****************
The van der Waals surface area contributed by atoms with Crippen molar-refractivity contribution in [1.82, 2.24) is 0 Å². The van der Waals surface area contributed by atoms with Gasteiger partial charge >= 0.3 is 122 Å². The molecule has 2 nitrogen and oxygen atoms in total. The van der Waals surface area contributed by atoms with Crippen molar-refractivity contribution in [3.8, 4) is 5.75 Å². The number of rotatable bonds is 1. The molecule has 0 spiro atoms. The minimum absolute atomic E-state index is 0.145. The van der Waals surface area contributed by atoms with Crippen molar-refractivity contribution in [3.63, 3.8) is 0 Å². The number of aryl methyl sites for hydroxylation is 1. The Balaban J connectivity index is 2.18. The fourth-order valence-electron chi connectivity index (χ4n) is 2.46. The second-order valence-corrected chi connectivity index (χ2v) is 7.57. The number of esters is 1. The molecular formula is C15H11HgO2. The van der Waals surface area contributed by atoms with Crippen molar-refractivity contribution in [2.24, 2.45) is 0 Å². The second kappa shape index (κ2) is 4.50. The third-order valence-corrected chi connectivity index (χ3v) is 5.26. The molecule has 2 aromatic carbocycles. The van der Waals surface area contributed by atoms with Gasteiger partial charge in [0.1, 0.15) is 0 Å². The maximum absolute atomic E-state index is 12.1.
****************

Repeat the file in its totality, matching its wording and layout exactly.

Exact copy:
The van der Waals surface area contributed by atoms with Crippen molar-refractivity contribution in [1.82, 2.24) is 0 Å². The van der Waals surface area contributed by atoms with Gasteiger partial charge >= 0.3 is 122 Å². The molecule has 2 nitrogen and oxygen atoms in total. The van der Waals surface area contributed by atoms with Crippen molar-refractivity contribution in [3.8, 4) is 5.75 Å². The number of rotatable bonds is 1. The molecule has 0 spiro atoms. The minimum absolute atomic E-state index is 0.145. The van der Waals surface area contributed by atoms with Crippen molar-refractivity contribution in [3.63, 3.8) is 0 Å². The number of aryl methyl sites for hydroxylation is 1. The Balaban J connectivity index is 2.18. The fourth-order valence-electron chi connectivity index (χ4n) is 2.46. The second-order valence-corrected chi connectivity index (χ2v) is 7.57. The number of esters is 1. The molecular formula is C15H11HgO2. The van der Waals surface area contributed by atoms with Crippen molar-refractivity contribution in [2.24, 2.45) is 0 Å². The second kappa shape index (κ2) is 4.50. The third-order valence-corrected chi connectivity index (χ3v) is 5.26. The molecule has 2 aromatic carbocycles. The van der Waals surface area contributed by atoms with Gasteiger partial charge in [0.1, 0.15) is 0 Å². The maximum absolute atomic E-state index is 12.1.